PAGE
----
Pepco bought the property at 5220 Wisconsin Ave. -- currently a classic car dealership -- for $14.5 million earlier this fall, said Pepco spokesman Bob Hainey.
Real estate firm Akridge, the previous owner, fought with residents for years over plans to build a seven-story, 13,000-square-foot apartment building with retail space on the bottom. Those plans were approved by the D.C. Zoning Commission in 2007, but Akridge never began construction. Akridge spokeswoman Lisa Steen declined to comment on the sale of the property, referencing a confidentiality agreement.
Pepco already has a substation on the lot next door, 5210 Wisconsin Ave., but the power company needs to meet expanding demand in the area, said spokeswoman Mary-Beth Hutchinson.
Though the company has not developed designs for the property, it usually matches substations to the rest of the neighborhood, she said. For example, a substation on Westmoreland Circle resembles "a nice house with landscaping" and a substation at 33rd Street and K Street N.W. in Georgetown resembles the surrounding condo buildings.
In fact, Pepco doesn't like residents to know when a building houses a substation for security reasons, said Hainey.
Before Pepco moves forward with its plans, it will need approval from the Public Service Commission, which has not received an application, according to spokeswoman Kelli Armstead. Pepco also plans to meet with local residents and business owners, said Hainey.
Local officials and some neighborhood groups are not thrilled with the change in plans for the property.
"I'm deeply disappointed," said D.C. Councilwoman Mary Cheh, Ward 3. Mixed-use development would "add to the energy and liveliness of that part of town" by increasing foot traffic, especially next to the Metro station.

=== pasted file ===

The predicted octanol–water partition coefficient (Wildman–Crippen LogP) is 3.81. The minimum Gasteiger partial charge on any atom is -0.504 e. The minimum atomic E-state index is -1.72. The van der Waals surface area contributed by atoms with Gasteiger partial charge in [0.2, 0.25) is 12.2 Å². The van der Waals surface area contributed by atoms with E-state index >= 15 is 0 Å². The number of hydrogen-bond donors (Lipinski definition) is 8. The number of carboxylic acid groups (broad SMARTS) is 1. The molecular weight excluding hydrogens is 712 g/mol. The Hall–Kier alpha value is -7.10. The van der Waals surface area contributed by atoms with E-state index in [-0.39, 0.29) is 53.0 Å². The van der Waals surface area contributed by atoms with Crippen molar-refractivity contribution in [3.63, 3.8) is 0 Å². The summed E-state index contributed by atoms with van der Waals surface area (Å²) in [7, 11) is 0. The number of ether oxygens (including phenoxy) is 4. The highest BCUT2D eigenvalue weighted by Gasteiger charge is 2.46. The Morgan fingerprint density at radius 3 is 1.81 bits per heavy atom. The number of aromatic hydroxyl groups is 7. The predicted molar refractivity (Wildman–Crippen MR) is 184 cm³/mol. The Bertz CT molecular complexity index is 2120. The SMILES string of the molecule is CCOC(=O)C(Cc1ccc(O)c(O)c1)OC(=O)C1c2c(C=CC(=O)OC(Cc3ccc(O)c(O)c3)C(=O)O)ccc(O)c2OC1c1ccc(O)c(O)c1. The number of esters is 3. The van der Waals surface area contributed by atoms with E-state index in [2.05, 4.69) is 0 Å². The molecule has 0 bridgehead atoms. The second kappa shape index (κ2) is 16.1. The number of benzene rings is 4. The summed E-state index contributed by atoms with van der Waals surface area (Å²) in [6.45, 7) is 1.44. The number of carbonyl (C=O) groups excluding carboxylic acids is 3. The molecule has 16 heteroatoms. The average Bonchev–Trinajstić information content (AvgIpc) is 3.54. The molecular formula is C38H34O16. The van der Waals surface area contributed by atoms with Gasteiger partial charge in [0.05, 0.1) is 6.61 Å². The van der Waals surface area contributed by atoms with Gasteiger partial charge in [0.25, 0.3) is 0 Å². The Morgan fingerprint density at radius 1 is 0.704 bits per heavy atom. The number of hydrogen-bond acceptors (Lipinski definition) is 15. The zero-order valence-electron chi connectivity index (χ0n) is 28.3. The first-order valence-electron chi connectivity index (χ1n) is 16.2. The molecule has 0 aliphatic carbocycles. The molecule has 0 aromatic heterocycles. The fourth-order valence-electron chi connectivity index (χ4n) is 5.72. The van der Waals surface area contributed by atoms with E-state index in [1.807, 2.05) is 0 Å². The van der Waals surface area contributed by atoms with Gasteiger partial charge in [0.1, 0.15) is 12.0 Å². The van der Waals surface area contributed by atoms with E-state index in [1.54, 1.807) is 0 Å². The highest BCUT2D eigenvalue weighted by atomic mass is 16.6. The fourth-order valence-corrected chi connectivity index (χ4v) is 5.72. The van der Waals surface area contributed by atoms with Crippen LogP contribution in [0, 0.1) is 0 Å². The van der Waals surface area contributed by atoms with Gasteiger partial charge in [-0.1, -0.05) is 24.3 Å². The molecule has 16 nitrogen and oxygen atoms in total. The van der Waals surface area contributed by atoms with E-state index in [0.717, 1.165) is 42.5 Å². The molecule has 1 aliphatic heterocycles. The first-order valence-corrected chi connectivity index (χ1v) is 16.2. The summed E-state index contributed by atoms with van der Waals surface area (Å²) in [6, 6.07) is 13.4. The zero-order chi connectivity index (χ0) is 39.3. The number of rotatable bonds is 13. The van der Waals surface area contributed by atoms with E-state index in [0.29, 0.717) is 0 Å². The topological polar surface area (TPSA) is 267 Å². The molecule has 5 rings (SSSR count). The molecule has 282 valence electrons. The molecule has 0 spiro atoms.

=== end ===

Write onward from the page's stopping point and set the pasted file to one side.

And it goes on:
Pepco has a responsibility to the community to help it grow, said Tom Hier, steering committee chair of local advocacy group Ward3Vision, but "a blank facade basically sucks life away from the street."
Though the used car lot currently occupying the property wasn't the best use of the space, a substation will be worse because people won't interact with it, said Ward 3 Advisory Neighborhood Commissioner Jonathan Bender. He suggested that Pepco put retail close to the street and the substation behind it.
But Pepco avoids building mixed-use properties because of security and maintenance concerns, said Hainey.
Besides, not all residents are vying for more retail.
A high-rise would have been too large, creating an "oppressiveness to the walkability of the area with the tall buildings looming over the sidewalk," said Marilyn Simon, a board member of the Friendship Neighborhood Association. She declined to comment on Pepco's plans for the property.